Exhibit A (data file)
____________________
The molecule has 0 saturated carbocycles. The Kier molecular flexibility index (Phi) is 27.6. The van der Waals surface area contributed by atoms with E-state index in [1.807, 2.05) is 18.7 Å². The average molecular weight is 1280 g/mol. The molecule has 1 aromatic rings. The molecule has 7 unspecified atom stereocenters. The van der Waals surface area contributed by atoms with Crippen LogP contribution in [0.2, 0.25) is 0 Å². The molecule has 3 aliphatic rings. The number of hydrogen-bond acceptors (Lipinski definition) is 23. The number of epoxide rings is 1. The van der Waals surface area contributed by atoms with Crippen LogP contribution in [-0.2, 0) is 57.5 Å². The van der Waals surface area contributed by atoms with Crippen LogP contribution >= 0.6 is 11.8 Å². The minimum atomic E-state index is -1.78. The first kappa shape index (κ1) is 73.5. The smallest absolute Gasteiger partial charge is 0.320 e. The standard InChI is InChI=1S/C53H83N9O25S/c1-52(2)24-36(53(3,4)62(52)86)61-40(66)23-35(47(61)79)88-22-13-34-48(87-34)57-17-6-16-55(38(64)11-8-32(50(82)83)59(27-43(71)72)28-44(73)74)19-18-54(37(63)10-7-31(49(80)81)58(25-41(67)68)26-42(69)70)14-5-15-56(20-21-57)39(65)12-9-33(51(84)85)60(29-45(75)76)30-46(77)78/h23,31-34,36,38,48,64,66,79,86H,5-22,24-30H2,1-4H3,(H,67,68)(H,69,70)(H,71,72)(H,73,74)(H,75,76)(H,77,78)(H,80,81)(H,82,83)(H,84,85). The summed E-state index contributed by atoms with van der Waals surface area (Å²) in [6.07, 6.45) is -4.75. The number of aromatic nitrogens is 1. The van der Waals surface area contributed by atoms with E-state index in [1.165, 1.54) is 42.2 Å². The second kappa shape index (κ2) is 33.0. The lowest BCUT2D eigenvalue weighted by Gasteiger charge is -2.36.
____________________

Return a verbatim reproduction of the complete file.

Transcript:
The molecule has 0 saturated carbocycles. The Kier molecular flexibility index (Phi) is 27.6. The van der Waals surface area contributed by atoms with E-state index in [1.807, 2.05) is 18.7 Å². The average molecular weight is 1280 g/mol. The molecule has 1 aromatic rings. The molecule has 7 unspecified atom stereocenters. The van der Waals surface area contributed by atoms with Crippen LogP contribution in [0.2, 0.25) is 0 Å². The molecule has 3 aliphatic rings. The number of hydrogen-bond acceptors (Lipinski definition) is 23. The number of epoxide rings is 1. The van der Waals surface area contributed by atoms with Crippen LogP contribution in [-0.2, 0) is 57.5 Å². The van der Waals surface area contributed by atoms with Crippen LogP contribution >= 0.6 is 11.8 Å². The minimum atomic E-state index is -1.78. The first kappa shape index (κ1) is 73.5. The smallest absolute Gasteiger partial charge is 0.320 e. The standard InChI is InChI=1S/C53H83N9O25S/c1-52(2)24-36(53(3,4)62(52)86)61-40(66)23-35(47(61)79)88-22-13-34-48(87-34)57-17-6-16-55(38(64)11-8-32(50(82)83)59(27-43(71)72)28-44(73)74)19-18-54(37(63)10-7-31(49(80)81)58(25-41(67)68)26-42(69)70)14-5-15-56(20-21-57)39(65)12-9-33(51(84)85)60(29-45(75)76)30-46(77)78/h23,31-34,36,38,48,64,66,79,86H,5-22,24-30H2,1-4H3,(H,67,68)(H,69,70)(H,71,72)(H,73,74)(H,75,76)(H,77,78)(H,80,81)(H,82,83)(H,84,85). The summed E-state index contributed by atoms with van der Waals surface area (Å²) in [6.07, 6.45) is -4.75. The number of aromatic nitrogens is 1. The van der Waals surface area contributed by atoms with E-state index in [1.165, 1.54) is 42.2 Å². The second kappa shape index (κ2) is 33.0. The lowest BCUT2D eigenvalue weighted by Gasteiger charge is -2.36.